Low light game plan

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tree branch hanging over water

Shade is your friend when trying to “squeeze the rag” and take advantage of remnant activity related to the shad spawn. A few feet of shade offered from a break wall, boat dock, grass line, steep bank or overhanging limbs will draw spawning shad as the sun gets higher in the morning. This prolongs the shad’s activity and bass won’t be far away.

Team Toyota pro Kevin VanDam has targeted bass gorging on spawning shad countless times throughout his career and has learned some nuances of the shad spawn. For KVD, it all starts with having a game plan.

“It’s best to have a plan, a system in place when trying to capitalize on the shad spawn,” VanDam said. “If I know I’m targeting a shad spawn in a tournament, I think about sun angle and spend time running from pocket to pocket looking for spots I can expect to be shaded as the sun gets high. You don’t have time to guess, you need to create a milk run with a bunch of spots within a couple miles of each other.”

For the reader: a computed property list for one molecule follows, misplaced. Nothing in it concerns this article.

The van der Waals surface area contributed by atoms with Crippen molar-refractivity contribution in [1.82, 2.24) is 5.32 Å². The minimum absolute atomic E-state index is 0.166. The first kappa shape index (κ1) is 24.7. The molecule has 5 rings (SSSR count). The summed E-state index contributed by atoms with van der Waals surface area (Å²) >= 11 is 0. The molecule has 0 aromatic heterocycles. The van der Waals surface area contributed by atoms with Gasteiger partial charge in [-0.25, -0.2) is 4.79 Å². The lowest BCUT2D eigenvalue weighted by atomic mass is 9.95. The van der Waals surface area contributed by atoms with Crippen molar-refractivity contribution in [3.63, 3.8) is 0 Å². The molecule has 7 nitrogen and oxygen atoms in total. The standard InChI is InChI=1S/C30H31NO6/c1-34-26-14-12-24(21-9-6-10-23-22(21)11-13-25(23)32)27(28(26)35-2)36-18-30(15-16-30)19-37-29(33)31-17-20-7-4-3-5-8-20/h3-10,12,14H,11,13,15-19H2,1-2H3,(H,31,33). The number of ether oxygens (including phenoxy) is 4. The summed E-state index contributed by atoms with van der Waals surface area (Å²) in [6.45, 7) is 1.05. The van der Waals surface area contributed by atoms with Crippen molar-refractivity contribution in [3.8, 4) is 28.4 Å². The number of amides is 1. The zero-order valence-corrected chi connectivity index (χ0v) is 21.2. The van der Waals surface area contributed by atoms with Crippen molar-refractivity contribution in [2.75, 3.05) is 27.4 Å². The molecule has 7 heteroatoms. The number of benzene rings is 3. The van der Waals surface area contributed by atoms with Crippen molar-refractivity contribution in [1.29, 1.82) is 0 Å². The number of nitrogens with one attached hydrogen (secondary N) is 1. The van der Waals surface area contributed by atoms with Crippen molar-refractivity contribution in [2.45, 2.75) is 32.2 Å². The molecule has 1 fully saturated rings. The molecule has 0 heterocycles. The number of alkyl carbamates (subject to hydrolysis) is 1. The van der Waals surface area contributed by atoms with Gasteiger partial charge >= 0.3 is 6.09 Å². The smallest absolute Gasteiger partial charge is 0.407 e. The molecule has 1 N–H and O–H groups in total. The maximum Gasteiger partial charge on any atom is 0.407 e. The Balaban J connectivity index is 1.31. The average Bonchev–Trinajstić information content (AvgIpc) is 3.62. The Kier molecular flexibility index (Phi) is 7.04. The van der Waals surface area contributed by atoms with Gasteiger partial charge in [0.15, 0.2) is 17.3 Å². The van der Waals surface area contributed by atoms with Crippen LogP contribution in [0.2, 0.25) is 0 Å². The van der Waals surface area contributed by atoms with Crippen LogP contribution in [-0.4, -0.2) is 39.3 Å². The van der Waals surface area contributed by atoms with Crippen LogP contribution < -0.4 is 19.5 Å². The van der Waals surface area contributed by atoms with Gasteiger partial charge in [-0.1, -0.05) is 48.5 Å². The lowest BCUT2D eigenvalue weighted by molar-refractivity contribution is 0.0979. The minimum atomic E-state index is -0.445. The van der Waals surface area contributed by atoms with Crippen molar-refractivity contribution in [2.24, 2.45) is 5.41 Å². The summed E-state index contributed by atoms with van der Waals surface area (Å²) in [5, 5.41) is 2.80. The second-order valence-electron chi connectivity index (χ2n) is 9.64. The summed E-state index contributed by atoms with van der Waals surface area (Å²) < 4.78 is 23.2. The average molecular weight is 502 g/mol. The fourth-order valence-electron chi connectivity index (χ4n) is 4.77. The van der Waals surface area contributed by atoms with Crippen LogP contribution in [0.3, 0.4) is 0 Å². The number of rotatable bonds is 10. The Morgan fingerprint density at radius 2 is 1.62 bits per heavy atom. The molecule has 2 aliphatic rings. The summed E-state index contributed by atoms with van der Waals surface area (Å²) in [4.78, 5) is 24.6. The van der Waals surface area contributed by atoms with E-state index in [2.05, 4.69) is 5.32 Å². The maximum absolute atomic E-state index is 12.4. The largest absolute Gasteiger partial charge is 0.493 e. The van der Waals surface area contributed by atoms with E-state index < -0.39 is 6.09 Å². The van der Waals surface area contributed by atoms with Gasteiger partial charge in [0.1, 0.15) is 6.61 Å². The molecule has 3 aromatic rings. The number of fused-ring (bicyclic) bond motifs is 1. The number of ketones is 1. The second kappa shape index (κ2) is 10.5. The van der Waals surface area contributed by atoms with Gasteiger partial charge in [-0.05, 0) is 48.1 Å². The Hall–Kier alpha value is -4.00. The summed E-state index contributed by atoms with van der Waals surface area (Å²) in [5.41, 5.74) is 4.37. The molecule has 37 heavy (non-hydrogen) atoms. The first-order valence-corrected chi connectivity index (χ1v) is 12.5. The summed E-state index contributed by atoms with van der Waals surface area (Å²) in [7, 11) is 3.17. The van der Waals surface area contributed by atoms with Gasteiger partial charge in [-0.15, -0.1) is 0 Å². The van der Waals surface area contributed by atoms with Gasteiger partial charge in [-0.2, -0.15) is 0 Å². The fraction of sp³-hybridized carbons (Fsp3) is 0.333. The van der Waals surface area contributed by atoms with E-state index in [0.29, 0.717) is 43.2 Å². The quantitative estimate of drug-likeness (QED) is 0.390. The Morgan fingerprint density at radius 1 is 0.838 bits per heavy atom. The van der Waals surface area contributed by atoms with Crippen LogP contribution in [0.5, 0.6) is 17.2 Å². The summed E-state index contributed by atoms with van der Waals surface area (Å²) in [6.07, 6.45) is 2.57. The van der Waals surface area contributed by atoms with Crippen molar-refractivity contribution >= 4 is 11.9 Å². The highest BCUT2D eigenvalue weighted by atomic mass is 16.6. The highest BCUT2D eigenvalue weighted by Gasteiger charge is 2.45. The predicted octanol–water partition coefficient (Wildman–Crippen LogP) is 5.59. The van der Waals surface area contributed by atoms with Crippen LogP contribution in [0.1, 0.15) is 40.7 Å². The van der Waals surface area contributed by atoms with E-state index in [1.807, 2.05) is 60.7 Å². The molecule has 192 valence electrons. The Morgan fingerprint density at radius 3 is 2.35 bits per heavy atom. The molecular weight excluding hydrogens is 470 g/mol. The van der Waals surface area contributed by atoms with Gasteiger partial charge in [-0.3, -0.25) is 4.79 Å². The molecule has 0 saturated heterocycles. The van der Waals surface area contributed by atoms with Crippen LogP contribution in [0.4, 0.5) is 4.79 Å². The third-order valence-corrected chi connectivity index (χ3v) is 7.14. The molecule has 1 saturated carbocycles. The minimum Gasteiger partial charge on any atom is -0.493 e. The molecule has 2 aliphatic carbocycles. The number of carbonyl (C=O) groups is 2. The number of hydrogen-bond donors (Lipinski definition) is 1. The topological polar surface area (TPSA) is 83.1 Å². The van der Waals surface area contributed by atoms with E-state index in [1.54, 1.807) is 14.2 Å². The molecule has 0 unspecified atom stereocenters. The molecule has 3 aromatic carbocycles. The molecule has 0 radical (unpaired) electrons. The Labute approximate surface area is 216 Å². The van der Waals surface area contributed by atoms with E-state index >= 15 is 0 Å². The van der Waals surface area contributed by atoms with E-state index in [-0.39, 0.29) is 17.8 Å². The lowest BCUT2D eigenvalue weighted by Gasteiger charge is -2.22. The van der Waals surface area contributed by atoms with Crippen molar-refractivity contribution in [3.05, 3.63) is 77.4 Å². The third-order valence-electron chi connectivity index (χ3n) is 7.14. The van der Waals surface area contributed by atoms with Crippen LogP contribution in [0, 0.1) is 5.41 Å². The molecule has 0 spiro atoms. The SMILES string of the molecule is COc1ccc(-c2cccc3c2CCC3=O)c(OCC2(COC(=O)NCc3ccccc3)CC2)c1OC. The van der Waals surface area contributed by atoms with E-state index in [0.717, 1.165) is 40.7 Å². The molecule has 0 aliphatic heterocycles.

The sun rises in the east, which means its morning rays first illuminate the western banks of a lake. VanDam went on to explain he focuses on the eastern side of a pocket or lake went trying to exploit a fleeting shad spawn for this reason. But shade isn’t the only factor VanDam considers.

“Anything that extends low light can prolong activity,” VanDam explained. “Things like stained water, cloud cover and the presence of wind all influence light penetration and can drag out the morning action. And it doesn’t have to be a huge area either. A single overhanging limb casting a twenty-foot area of shade can be a magnet for shad and bass alike.”